April 2006

Process Optimization

Prevent system hydrate formation during sudden depressurization

Using this technique can help size gas plant inhibitor packages

Asadi Zeydabadi, B., Haghshenas, M., Namvaran Management and Engineering; Moshfeghian, M., Shiraz University; Roshani, S., Petrochemical Industries Design & Engineering Co., PIDEC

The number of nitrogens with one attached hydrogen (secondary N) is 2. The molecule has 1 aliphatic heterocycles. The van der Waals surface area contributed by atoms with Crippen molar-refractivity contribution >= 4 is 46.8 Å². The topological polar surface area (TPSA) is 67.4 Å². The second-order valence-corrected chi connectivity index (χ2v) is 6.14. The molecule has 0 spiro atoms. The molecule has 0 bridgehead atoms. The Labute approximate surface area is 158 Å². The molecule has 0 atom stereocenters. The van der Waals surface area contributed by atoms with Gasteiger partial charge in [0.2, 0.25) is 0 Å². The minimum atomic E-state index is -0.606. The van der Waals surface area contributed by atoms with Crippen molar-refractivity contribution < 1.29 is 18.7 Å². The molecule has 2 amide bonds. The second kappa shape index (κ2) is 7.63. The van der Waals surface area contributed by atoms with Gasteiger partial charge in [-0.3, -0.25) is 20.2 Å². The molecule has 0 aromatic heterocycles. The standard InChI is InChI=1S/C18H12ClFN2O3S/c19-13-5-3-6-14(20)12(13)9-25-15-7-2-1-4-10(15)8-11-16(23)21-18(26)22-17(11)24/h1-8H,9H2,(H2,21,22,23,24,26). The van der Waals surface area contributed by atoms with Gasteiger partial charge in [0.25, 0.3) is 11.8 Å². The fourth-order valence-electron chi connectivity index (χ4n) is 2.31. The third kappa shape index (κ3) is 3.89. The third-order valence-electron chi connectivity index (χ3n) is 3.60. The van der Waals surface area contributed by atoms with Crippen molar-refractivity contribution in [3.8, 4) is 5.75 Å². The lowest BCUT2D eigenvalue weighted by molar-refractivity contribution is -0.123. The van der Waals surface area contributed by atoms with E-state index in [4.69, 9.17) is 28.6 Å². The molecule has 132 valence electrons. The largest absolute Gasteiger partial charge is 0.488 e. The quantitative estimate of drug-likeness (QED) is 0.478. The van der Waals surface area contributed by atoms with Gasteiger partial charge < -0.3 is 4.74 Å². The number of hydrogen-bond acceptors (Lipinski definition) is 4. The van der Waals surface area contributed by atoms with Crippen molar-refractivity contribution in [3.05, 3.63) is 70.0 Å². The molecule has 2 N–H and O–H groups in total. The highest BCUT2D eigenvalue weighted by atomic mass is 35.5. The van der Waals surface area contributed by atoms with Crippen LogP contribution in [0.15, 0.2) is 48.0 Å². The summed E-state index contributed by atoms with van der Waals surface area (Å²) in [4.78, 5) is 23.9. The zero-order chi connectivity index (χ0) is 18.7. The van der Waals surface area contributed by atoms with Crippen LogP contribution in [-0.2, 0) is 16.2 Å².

A hydrate is a physical combination of water (H2O) and other small molecules producing a solid, which has an ice-like appearance but possesses a different molecular structure. Formation in gas and/or natural gas liquid (NGL) systems can plug pipelines, equipment and instruments, and restrict or interrupt flows. There are three crystalline structures for hydrates. In each, H2O molecules – host molecules – build the lattice, and hydrocarbons, nitrogen (N2), xenon (Xe), argon (Ar), carbon dioxide (CO2) and hydrogen sulfide (H2S) – guest molecules – occupy the cavities. Smaller molecules such as methane (CH4), ethane (C2H6), CO2 and H2S stabilize the body-centered cubic calle

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